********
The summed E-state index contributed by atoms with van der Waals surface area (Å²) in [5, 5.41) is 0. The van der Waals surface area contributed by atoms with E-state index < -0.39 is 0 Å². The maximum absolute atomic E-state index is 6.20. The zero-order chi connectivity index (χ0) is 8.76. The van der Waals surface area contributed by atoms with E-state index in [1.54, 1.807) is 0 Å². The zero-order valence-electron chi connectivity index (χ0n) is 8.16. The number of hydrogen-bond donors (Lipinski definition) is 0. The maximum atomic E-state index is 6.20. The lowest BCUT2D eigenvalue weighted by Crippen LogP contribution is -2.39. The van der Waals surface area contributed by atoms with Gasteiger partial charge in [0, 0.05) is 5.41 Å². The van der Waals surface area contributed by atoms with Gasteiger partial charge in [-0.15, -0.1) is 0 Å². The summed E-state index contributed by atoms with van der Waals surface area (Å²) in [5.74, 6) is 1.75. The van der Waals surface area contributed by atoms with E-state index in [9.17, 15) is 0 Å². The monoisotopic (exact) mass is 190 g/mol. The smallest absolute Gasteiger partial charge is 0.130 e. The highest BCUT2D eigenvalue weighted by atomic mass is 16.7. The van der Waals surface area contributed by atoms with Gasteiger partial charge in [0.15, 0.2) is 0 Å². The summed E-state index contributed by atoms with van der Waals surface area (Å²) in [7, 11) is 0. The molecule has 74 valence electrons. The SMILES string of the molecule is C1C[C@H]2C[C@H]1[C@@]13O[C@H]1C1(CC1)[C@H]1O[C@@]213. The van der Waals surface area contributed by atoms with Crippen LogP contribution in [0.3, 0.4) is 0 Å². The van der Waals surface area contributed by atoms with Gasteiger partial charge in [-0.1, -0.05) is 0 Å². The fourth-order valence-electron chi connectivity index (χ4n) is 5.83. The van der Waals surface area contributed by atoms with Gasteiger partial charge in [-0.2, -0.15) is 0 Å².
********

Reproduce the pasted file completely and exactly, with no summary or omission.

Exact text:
The summed E-state index contributed by atoms with van der Waals surface area (Å²) in [5, 5.41) is 0. The van der Waals surface area contributed by atoms with E-state index < -0.39 is 0 Å². The maximum absolute atomic E-state index is 6.20. The zero-order chi connectivity index (χ0) is 8.76. The van der Waals surface area contributed by atoms with E-state index in [1.54, 1.807) is 0 Å². The zero-order valence-electron chi connectivity index (χ0n) is 8.16. The number of hydrogen-bond donors (Lipinski definition) is 0. The maximum atomic E-state index is 6.20. The lowest BCUT2D eigenvalue weighted by Crippen LogP contribution is -2.39. The van der Waals surface area contributed by atoms with Gasteiger partial charge in [0, 0.05) is 5.41 Å². The van der Waals surface area contributed by atoms with Gasteiger partial charge in [-0.15, -0.1) is 0 Å². The summed E-state index contributed by atoms with van der Waals surface area (Å²) in [5.74, 6) is 1.75. The van der Waals surface area contributed by atoms with E-state index in [9.17, 15) is 0 Å². The monoisotopic (exact) mass is 190 g/mol. The smallest absolute Gasteiger partial charge is 0.130 e. The highest BCUT2D eigenvalue weighted by atomic mass is 16.7. The van der Waals surface area contributed by atoms with Gasteiger partial charge in [0.15, 0.2) is 0 Å². The summed E-state index contributed by atoms with van der Waals surface area (Å²) in [7, 11) is 0. The molecule has 74 valence electrons. The SMILES string of the molecule is C1C[C@H]2C[C@H]1[C@@]13O[C@H]1C1(CC1)[C@H]1O[C@@]213. The van der Waals surface area contributed by atoms with Crippen LogP contribution in [0.3, 0.4) is 0 Å². The van der Waals surface area contributed by atoms with Gasteiger partial charge in [-0.1, -0.05) is 0 Å². The fourth-order valence-electron chi connectivity index (χ4n) is 5.83. The van der Waals surface area contributed by atoms with Gasteiger partial charge in [-0.2, -0.15) is 0 Å².